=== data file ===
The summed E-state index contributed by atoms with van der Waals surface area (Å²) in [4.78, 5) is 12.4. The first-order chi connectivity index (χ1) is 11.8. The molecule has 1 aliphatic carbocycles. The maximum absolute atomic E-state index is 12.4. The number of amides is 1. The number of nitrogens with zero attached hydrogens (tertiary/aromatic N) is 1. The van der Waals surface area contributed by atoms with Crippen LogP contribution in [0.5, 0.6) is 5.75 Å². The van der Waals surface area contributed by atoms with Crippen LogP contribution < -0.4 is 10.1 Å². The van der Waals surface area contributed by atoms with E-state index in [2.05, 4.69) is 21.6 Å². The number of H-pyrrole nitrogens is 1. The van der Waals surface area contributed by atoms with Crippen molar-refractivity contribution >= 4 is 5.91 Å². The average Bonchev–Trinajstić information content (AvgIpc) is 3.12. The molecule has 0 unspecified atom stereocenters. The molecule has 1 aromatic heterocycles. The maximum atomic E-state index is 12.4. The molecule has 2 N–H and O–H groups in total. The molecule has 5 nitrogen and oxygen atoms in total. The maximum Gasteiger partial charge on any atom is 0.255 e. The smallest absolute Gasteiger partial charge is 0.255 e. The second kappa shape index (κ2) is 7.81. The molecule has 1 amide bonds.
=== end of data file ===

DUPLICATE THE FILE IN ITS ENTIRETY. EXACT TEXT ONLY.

The summed E-state index contributed by atoms with van der Waals surface area (Å²) in [4.78, 5) is 12.4. The first-order chi connectivity index (χ1) is 11.8. The molecule has 1 aliphatic carbocycles. The maximum absolute atomic E-state index is 12.4. The number of amides is 1. The number of nitrogens with zero attached hydrogens (tertiary/aromatic N) is 1. The van der Waals surface area contributed by atoms with Crippen LogP contribution in [0.5, 0.6) is 5.75 Å². The van der Waals surface area contributed by atoms with Crippen LogP contribution < -0.4 is 10.1 Å². The van der Waals surface area contributed by atoms with E-state index in [2.05, 4.69) is 21.6 Å². The number of H-pyrrole nitrogens is 1. The van der Waals surface area contributed by atoms with Crippen molar-refractivity contribution >= 4 is 5.91 Å². The average Bonchev–Trinajstić information content (AvgIpc) is 3.12. The molecule has 0 unspecified atom stereocenters. The molecule has 1 aromatic heterocycles. The maximum atomic E-state index is 12.4. The molecule has 2 N–H and O–H groups in total. The molecule has 5 nitrogen and oxygen atoms in total. The maximum Gasteiger partial charge on any atom is 0.255 e. The smallest absolute Gasteiger partial charge is 0.255 e. The second kappa shape index (κ2) is 7.81. The molecule has 1 amide bonds.